Along with more and more other hospitals in California and nationwide that serve poor communities, Doctors is going broke. It loses money on many of the patients who walk — or are wheeled — through the door. Often such facilities — with the notable exception of teaching hospitals — can’t afford to offer the most competitive salaries, shiniest equipment, best security or most cutting-edge programs.

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But in an emergency, they offer patients a key advantage: proximity.

In the last decade, 10% of emergency rooms in California have closed; many were in poor areas, according to researchers at UC San Francisco and Rand Corp., the Santa Monica-based research institution.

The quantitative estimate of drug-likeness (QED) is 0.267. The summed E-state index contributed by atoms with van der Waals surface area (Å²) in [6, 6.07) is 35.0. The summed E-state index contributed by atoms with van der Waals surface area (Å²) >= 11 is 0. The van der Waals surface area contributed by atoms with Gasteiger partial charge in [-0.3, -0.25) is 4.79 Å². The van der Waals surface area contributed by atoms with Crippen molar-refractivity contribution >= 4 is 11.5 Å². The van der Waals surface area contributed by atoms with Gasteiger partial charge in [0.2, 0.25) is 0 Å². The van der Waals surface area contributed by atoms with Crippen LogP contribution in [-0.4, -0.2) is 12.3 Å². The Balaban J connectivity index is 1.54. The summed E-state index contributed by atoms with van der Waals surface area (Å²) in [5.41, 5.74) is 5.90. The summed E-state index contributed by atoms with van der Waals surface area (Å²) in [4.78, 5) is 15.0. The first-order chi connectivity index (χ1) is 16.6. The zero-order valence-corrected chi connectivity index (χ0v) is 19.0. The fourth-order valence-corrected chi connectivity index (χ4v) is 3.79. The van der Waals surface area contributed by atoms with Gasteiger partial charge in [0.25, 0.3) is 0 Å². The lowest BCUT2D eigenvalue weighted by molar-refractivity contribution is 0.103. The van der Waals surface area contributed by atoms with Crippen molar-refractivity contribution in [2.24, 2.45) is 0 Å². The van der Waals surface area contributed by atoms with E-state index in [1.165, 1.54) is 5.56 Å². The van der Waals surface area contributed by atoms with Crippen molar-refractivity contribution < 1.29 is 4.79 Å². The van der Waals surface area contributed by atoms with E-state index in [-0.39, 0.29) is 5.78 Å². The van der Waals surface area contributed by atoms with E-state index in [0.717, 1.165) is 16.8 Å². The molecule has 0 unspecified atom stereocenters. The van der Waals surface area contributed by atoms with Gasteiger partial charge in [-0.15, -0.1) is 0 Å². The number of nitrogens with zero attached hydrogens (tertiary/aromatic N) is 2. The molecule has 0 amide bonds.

Doctors, which this year has an $18-million deficit, may soon be one of the casualties. Administrators say that if voters in western Contra Costa County don’t approve a parcel tax this November to raise $5.1 million, it probably will close next year.

The nearest other public hospital in the county, Contra Costa Regional Medical Center, is 30 miles away in Martinez.

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“Doesn’t anyone care about healthcare for the poor?” asked Dr. Desmond Carson, who grew up in Richmond and now works in the ER even though, he said, he could make more money elsewhere.

“A kid came in here days ago blue. If we were not here … that baby would be in the morgue today.”

Doctors has problems besides money. Inspectors have cited it for quality issues, including a repeated failure to report errors. But money may be the hospital’s biggest problem.